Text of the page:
BLOOD DONOR CELEBRATES MILESTONE.
Odds and ends around the Valley.
Every other Tuesday for the last 13 years, Robert Williams has made the 50-minute drive from his Canoga Park home to the City of Hope in Duarte.
There, the retired Hughes Corp. executive spends 90 minutes donating blood platelets for cancer patients undergoing chemotherapy and radiation.
Bob makes the trip in memory of his daughter, Casey, who died of Hodgkin's disease in 1992, and for all the sick sons and daughters of parents like him.
``I started donating for my daughter during her chemotherapy, but many times the platelets went to somebody else,'' he said. ``After she died, I knew she would want me to keep coming here to help all the other young people fighting cancer.''
Last Tuesday, when Bob showed up at City of Hope, he was greeted with a birthday cake by the staff. In the 30-year history of the hospital's donor center, no one ever made more blood platelet donations - 250 - than Bob.
``His commitment is just incredible, and I only wish we had 50 more like him,'' said Dr. Joy Fridey, director of transfusion medicine at City of Hope.
Bob couldn't figure out what the big deal was. It's a couple of hours every two weeks out of his life. People waste more time than that sitting on the freeway.
``My daughter's courage was an inspiration to me, and I hope I can be an inspiration to others to also become blood donors,'' he said.
``You're giving someone who is very sick a chance at life. And what else are we all doing in our lives that's more important than that?''
The shelf life of platelets, which help the blood to clot, is only about two days, so more donors are needed to help the growing number of patients at City of Hope, Fridey said.
``We're trying to make people realize the need is constantly there, and to please help even if you don't personally know someone who is battling cancer.
``From 4 million to 5 million people a year need transfusions, but only 5 percent of healthy Americans donate blood,'' she said.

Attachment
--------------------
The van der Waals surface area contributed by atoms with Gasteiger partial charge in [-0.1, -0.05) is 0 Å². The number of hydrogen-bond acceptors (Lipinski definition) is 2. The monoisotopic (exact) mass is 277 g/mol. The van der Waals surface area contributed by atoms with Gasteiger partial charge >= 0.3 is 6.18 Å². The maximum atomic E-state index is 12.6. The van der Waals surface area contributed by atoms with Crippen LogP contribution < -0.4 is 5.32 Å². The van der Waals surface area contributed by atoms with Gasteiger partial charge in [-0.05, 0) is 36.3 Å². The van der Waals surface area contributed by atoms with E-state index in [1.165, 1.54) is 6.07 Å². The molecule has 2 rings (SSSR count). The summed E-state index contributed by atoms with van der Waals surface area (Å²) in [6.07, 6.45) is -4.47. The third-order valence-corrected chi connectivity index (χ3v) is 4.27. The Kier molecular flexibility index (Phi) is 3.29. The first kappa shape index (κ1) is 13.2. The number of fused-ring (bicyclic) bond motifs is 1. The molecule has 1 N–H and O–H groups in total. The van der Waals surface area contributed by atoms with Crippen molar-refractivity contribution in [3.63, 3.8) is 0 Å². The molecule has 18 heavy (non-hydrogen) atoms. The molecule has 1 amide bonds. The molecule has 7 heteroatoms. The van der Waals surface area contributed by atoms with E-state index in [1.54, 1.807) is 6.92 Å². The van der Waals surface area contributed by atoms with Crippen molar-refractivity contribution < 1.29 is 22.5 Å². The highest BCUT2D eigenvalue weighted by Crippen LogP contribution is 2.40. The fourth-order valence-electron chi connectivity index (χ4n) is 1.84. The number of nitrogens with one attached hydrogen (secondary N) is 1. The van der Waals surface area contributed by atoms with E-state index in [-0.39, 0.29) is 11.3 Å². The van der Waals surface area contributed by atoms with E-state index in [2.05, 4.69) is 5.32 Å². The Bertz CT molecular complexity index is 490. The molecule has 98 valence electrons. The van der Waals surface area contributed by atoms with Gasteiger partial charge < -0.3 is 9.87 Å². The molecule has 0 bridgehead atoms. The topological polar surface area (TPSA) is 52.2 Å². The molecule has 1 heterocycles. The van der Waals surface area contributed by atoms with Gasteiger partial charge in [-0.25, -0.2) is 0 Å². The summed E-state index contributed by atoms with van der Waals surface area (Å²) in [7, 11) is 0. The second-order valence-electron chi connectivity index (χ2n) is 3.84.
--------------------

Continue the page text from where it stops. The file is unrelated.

For more information on becoming a donor, call (626) 471-7171 or see http://www.cityofhope.org.
The San Fernando Valley lost one of its true heroes a few weeks ago with the passing of Mort Wolk, 89, of Sherman Oaks.
Mort was one of our local D-Day veterans whom I took to a screening of ``Saving Private Ryan'' in 1998 to get their reactions to the authenticity of the World War II movie. They all gave it a thumbs up.
Mort was among the 82nd Airborne Division paratroopers who parachuted behind enemy lines on D-Day, fighting to stop German troops from moving, thwarting the invasion of Normandy.
The movie scene that sent a shiver through his body was when the GIs used clicks from a toy cricket to identify one other.
``We landed in hedgerows at 4 a.m., and it was dark and freezing,'' recalled Mort, a member of Jewish War Veterans Post 603.
``Everybody had a cricket clicker. When you saw a shadow moving, you clicked. If there was a click back, it was friend. If there wasn't a click, you shot.
``When I heard the sound of that clicker in the movie, I felt like I was back in those hedgerows - wet, cold and afraid, wondering whose shadow it was out there in the darkness.''
RIP, Mort. And thank you for all you did for this country.
From heroes to bums. Last Tuesday night, some lowlife broke into the West Valley Boys & Girls Club and stole more than $1,400 the kids had collected to buy supplies, games and sports equipment.
``They worked hard to raise this money and were crushed to learn someone had stolen it,'' said Kelsy Maruyama, executive director of the club.
It's a long shot, but she's hoping someone out there might have some information about the theft that would help in recovering the stolen money. Call (818) 402-1978.
And finally, some of the most beautiful art you will ever see will be on display, from 6 p.m. to 7 p.m. Aug. 19 at Tierra del Sol, 9919 Sunland Blvd., Sunland.
The free exhibit, ``Faces & Vases,'' will feature the artwork of local men and women with developmental disabilities who are clients of Tierra, a nonprofit organization that provides training, employment, residential and support services.
More than 30 pieces of framed art and ceramics will be available for purchase.
Dennis McCarthy, (818) 713-3749
Robert Williams makes his 250th blood platelet donation, more than any other donor, Tuesday at City of Hope in Duarte.
Walt Mancini/Staff Photographer
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|Publication:||Daily News (Los Angeles, CA)|
|Date:||Aug 12, 2005|
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